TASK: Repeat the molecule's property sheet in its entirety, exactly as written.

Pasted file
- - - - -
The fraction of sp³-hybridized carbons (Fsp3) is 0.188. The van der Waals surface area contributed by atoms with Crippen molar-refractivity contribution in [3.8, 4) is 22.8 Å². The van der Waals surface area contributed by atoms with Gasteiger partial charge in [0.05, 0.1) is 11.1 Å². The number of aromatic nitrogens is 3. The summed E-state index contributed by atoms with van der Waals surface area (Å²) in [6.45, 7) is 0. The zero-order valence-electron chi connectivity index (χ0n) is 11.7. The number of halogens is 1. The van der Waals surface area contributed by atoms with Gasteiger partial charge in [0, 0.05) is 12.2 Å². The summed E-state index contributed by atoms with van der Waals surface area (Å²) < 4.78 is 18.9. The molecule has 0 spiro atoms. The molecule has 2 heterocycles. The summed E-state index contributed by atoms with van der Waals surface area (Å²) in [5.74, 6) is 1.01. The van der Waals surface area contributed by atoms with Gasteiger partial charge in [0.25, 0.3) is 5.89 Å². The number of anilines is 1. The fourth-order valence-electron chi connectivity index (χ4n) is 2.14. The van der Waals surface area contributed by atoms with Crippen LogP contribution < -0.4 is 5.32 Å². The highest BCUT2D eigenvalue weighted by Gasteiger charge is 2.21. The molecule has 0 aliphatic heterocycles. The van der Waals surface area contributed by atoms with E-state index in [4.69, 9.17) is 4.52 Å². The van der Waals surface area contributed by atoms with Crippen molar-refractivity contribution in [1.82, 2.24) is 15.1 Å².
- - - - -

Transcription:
The fraction of sp³-hybridized carbons (Fsp3) is 0.188. The van der Waals surface area contributed by atoms with Crippen molar-refractivity contribution in [3.8, 4) is 22.8 Å². The van der Waals surface area contributed by atoms with Gasteiger partial charge in [0.05, 0.1) is 11.1 Å². The number of aromatic nitrogens is 3. The summed E-state index contributed by atoms with van der Waals surface area (Å²) in [6.45, 7) is 0. The zero-order valence-electron chi connectivity index (χ0n) is 11.7. The number of halogens is 1. The van der Waals surface area contributed by atoms with Gasteiger partial charge in [0, 0.05) is 12.2 Å². The summed E-state index contributed by atoms with van der Waals surface area (Å²) < 4.78 is 18.9. The molecule has 0 spiro atoms. The molecule has 2 heterocycles. The summed E-state index contributed by atoms with van der Waals surface area (Å²) in [5.74, 6) is 1.01. The van der Waals surface area contributed by atoms with Gasteiger partial charge in [0.25, 0.3) is 5.89 Å². The number of anilines is 1. The fourth-order valence-electron chi connectivity index (χ4n) is 2.14. The van der Waals surface area contributed by atoms with Crippen LogP contribution < -0.4 is 5.32 Å². The highest BCUT2D eigenvalue weighted by Gasteiger charge is 2.21. The molecule has 0 aliphatic heterocycles. The van der Waals surface area contributed by atoms with E-state index in [4.69, 9.17) is 4.52 Å². The van der Waals surface area contributed by atoms with Crippen molar-refractivity contribution in [1.82, 2.24) is 15.1 Å².